Skip to Content
View site list

Profile

Pre-Bid Projects

Pre-Bid Projects

Click here to see Canada’s most comprehensive listing of projects in conceptual and planning stages

Economic

Horrendous April Labor Market Stats for U.S. & Canada

Alex Carrick
Horrendous April Labor Market Stats for U.S. & Canada

Unemployment Rate at 14.7% could have been Worse

It could have been worse. I thought it would be worse. Next month’s figure will probably be worse. I’m speaking of April’s U.S. seasonally adjusted (SA) unemployment rate, as calculated by the Bureau of Labor Statistics (BLS). It came in at 14.7%, after being just 4.4% in March.

Horrendous April Labor Market Stats for U.S. & Canada Graphic

If you’re looking for a figure that’s jaw-dropping, turn to the total number of jobs in the country. From March to April, there was a decline of 20.5 million.

There’s been no comparable degree of negativity in the labor market since the Great Depression, nine decades ago. (In the 2008-09 recession, the SA unemployment rate maxed out at 10%; in the Great Depression, at 25%. I had expected April 2020’s figure to be closer to 20%.)

There’s been foreshadowing of bad news to come on the month-to-month employment front from the weekly ‘initial jobless claims’ results. During the past seven weeks, 33 million Americans have joined the ranks of first-time (in this cycle) unemployment insurance seekers.

April’s monthly labor force survey was carried out in the middle of the month. Therefore, it doesn’t include the staffing cutbacks that have occurred since then. The latest two weeks of initial jobless claims have summed to 7.0 million.

Graph 1: U.S.: Month-to-month Total Employment Change

U.S.: Month-to-month Total Employment Change Chart
Latest data point is for April, 2020.
Data source: Payroll Survey, U.S. Bureau of Labor Statistics (BLS).
Chart: ConstructConnect.

Nearly a Million Individuals Cut Loose from U.S. Construction Payrolls

The construction sector in April saw 975,000 individuals cut loose from payrolls. The jobs carnage was more extreme among specialty trade contractors (-691,000) than general contractors (-284,000).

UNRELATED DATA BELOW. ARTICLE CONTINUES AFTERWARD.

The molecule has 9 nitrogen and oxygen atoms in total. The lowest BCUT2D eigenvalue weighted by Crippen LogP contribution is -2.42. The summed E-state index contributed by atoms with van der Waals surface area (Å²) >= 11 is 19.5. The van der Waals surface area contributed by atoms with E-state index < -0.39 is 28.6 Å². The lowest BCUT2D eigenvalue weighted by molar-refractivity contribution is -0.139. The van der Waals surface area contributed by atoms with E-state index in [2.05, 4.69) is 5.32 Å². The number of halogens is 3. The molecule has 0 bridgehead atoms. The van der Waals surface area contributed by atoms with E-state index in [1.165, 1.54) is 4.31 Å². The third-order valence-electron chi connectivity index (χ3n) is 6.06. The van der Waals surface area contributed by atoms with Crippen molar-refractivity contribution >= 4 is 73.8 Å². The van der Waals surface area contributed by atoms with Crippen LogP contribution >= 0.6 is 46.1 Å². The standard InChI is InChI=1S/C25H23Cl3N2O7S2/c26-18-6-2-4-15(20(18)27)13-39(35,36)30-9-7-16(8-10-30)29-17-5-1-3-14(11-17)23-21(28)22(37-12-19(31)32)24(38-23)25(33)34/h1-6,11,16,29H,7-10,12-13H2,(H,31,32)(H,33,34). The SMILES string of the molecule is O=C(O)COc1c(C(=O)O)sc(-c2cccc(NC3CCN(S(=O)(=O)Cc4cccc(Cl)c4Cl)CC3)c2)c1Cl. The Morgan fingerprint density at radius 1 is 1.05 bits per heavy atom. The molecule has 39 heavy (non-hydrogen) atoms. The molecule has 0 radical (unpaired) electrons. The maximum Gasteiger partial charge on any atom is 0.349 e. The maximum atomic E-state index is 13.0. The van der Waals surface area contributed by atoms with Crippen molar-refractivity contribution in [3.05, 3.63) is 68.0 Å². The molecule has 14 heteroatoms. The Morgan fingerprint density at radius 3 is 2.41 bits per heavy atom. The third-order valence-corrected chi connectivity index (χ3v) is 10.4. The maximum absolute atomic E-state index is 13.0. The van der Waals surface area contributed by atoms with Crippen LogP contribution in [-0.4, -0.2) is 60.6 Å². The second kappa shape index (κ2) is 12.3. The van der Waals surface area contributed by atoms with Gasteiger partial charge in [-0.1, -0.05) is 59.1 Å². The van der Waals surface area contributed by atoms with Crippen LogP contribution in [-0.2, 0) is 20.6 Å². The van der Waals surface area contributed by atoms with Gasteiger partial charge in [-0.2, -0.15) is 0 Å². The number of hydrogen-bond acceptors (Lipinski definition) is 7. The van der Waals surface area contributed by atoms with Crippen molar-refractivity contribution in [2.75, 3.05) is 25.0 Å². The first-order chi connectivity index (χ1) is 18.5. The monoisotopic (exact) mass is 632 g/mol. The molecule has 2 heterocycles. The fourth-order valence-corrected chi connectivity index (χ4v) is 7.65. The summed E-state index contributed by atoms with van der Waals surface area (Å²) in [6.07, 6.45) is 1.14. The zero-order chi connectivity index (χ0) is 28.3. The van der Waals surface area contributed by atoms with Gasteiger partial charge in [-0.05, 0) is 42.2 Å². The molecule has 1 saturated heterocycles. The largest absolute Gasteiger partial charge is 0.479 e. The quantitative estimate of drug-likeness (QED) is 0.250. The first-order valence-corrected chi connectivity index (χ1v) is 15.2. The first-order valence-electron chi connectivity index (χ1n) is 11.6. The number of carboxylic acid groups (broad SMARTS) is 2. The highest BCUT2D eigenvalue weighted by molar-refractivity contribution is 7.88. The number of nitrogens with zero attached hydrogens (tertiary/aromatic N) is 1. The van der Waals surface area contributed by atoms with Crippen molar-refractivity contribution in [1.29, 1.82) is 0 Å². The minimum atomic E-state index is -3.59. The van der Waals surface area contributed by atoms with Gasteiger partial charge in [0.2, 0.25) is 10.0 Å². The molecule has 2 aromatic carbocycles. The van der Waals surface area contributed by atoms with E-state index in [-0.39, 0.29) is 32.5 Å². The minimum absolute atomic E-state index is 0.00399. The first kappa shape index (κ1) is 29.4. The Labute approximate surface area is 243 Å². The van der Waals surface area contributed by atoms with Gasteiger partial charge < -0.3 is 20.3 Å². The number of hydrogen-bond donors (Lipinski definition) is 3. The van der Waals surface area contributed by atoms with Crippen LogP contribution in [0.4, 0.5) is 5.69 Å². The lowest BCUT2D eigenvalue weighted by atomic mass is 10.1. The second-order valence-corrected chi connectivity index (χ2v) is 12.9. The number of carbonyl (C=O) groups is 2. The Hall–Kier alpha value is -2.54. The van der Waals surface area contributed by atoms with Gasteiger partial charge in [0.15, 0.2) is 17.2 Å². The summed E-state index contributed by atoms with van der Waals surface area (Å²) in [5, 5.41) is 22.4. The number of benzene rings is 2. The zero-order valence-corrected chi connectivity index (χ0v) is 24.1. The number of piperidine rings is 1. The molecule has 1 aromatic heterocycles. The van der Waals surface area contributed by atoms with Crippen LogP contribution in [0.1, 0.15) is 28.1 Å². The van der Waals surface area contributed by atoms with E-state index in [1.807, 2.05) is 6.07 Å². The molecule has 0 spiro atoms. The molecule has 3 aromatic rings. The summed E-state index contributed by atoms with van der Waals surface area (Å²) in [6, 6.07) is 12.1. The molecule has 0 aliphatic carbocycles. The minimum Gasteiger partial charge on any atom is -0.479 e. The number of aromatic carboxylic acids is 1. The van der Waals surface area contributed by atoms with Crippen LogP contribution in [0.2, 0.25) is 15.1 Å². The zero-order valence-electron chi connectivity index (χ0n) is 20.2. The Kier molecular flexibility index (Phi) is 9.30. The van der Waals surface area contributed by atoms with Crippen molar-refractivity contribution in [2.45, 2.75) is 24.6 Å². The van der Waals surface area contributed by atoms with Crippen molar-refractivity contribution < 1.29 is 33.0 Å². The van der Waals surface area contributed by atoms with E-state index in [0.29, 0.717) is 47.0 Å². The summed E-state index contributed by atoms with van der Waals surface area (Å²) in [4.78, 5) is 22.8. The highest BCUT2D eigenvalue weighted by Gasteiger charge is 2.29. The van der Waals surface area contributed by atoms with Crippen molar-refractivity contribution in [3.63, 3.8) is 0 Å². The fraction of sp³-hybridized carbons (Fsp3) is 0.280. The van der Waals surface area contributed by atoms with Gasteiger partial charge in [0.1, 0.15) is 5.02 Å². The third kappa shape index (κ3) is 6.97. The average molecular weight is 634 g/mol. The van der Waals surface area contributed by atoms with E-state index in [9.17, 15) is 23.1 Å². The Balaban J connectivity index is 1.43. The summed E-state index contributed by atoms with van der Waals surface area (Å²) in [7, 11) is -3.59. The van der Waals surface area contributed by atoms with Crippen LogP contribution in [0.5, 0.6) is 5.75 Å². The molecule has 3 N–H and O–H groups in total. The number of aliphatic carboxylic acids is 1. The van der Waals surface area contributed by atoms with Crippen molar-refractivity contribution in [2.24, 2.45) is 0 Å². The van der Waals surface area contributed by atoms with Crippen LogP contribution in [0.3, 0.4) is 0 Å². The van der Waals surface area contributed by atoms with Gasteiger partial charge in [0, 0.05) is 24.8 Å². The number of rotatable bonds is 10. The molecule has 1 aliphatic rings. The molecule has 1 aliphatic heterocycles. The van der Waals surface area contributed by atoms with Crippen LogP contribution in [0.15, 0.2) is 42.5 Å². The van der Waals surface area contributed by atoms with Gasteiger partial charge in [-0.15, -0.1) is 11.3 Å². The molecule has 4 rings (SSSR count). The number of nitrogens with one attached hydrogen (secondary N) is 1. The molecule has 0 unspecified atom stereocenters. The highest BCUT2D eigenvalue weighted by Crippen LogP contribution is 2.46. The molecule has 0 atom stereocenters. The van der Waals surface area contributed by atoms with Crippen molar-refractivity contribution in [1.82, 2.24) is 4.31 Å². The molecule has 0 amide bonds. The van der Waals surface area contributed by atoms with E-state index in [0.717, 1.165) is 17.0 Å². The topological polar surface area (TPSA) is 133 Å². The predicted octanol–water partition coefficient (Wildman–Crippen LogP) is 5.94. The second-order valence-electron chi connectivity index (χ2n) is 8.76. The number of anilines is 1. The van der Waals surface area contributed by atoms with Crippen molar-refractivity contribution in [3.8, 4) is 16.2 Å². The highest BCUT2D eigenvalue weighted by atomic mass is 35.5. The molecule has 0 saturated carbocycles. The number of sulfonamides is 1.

Employment in heavy and engineering construction (-79,000 jobs) wasn’t affected as severely as in building construction (-206,000).

Construction’s not seasonally adjusted (NSA) unemployment rate soared in the latest month to 16.6%. In April of 2019, it had been 4.7%.

Surface appearances notwithstanding, the construction sector – from a maintaining-employment point of view – was relatively fortunate in April. It continued to be treated as ‘essential’ under almost all state government work-or-not-work (i.e., ‘shelter at home’) directives.

Construction’s unemployment woes pale compared with those of the ‘leisure and hospitality’ sector, where April’s jobless rate was a mindboggling 39.3%. That’s more than a third of workers in the hospitality and restaurant/bar business being sidelined. Most, but not all of them, are from a younger-leaning age cohort of the labor force.

The industrial sectors with the biggest job losses month-to-month in April were as follows: no surprise, ‘leisure and hospitality’, -7.7 million; yes, a surprise, ‘education and health services’, -2.5 million; ‘professional and business services’, -2.1 million; ‘retail trade’, also -2.1 million; and manufacturing, -1.3 million. 

Why the surprise expressed concerning health services jobs? One might easily assume that with all the medical attention being paid to coronavirus patients, the health care industry would be (unwillingly) thriving. What such an assumption overlooks, though, is that all manner of elective surgery (heart, cancer, etc.), with the accompanying fees that pay hospital bills, is being postponed indefinitely.

Graph 2: U.S. Total Employment

U.S. Total Employment − Construction Chart
Gray shadings denote recessions, Q2-Q3 2001 (‘dot.com’ collapse) & Q1 2008-Q2 2009 (‘Great’ Recession).
Latest data points are for April, 2020 / Based on seasonally adjusted (SA) data.
Data source: Payroll Survey, Bureau of Labor Statistics (BLS).
Chart: ConstructConnect.

Graph 3: U.S. Total Employment

U.S. Total Employment Chart